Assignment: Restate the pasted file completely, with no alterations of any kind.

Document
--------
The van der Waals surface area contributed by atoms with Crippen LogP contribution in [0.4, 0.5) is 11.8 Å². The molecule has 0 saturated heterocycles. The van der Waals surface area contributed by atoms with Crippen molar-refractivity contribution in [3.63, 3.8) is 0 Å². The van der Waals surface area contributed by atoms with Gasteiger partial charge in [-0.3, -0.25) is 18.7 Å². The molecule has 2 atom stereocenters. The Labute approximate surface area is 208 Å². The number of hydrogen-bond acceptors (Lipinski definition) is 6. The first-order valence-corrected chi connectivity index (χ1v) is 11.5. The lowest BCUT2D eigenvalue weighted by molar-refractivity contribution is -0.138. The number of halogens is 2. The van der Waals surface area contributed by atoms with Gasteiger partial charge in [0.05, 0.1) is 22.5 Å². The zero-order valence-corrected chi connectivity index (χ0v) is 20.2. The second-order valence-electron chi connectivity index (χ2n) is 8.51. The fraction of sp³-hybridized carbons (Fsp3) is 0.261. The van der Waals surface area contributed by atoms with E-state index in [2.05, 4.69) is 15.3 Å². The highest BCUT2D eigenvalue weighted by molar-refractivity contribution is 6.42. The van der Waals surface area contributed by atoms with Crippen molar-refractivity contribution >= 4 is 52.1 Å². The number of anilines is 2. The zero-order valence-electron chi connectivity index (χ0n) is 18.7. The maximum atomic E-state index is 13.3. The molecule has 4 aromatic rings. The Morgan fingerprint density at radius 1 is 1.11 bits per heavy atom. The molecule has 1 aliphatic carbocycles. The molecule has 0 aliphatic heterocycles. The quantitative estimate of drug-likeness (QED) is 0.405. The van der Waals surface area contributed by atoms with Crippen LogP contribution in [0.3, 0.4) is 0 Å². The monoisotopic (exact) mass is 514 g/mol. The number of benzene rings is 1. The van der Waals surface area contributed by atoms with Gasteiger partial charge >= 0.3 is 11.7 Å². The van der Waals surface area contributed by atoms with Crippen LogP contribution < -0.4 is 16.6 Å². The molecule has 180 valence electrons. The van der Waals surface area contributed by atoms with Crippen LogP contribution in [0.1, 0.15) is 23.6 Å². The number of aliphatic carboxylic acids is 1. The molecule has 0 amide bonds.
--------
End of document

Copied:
The van der Waals surface area contributed by atoms with Crippen LogP contribution in [0.4, 0.5) is 11.8 Å². The molecule has 0 saturated heterocycles. The van der Waals surface area contributed by atoms with Crippen molar-refractivity contribution in [3.63, 3.8) is 0 Å². The van der Waals surface area contributed by atoms with Gasteiger partial charge in [-0.3, -0.25) is 18.7 Å². The molecule has 2 atom stereocenters. The Labute approximate surface area is 208 Å². The number of hydrogen-bond acceptors (Lipinski definition) is 6. The first-order valence-corrected chi connectivity index (χ1v) is 11.5. The lowest BCUT2D eigenvalue weighted by molar-refractivity contribution is -0.138. The number of halogens is 2. The van der Waals surface area contributed by atoms with Gasteiger partial charge in [0.05, 0.1) is 22.5 Å². The zero-order valence-corrected chi connectivity index (χ0v) is 20.2. The second-order valence-electron chi connectivity index (χ2n) is 8.51. The fraction of sp³-hybridized carbons (Fsp3) is 0.261. The van der Waals surface area contributed by atoms with E-state index in [2.05, 4.69) is 15.3 Å². The highest BCUT2D eigenvalue weighted by molar-refractivity contribution is 6.42. The van der Waals surface area contributed by atoms with Crippen molar-refractivity contribution >= 4 is 52.1 Å². The number of anilines is 2. The zero-order valence-electron chi connectivity index (χ0n) is 18.7. The maximum atomic E-state index is 13.3. The molecule has 4 aromatic rings. The Morgan fingerprint density at radius 1 is 1.11 bits per heavy atom. The molecule has 1 aliphatic carbocycles. The molecule has 0 aliphatic heterocycles. The quantitative estimate of drug-likeness (QED) is 0.405. The van der Waals surface area contributed by atoms with Crippen LogP contribution in [0.3, 0.4) is 0 Å². The monoisotopic (exact) mass is 514 g/mol. The number of benzene rings is 1. The van der Waals surface area contributed by atoms with Gasteiger partial charge >= 0.3 is 11.7 Å². The van der Waals surface area contributed by atoms with Crippen LogP contribution < -0.4 is 16.6 Å². The molecule has 180 valence electrons. The van der Waals surface area contributed by atoms with Crippen LogP contribution in [0.1, 0.15) is 23.6 Å². The number of aliphatic carboxylic acids is 1. The molecule has 0 amide bonds.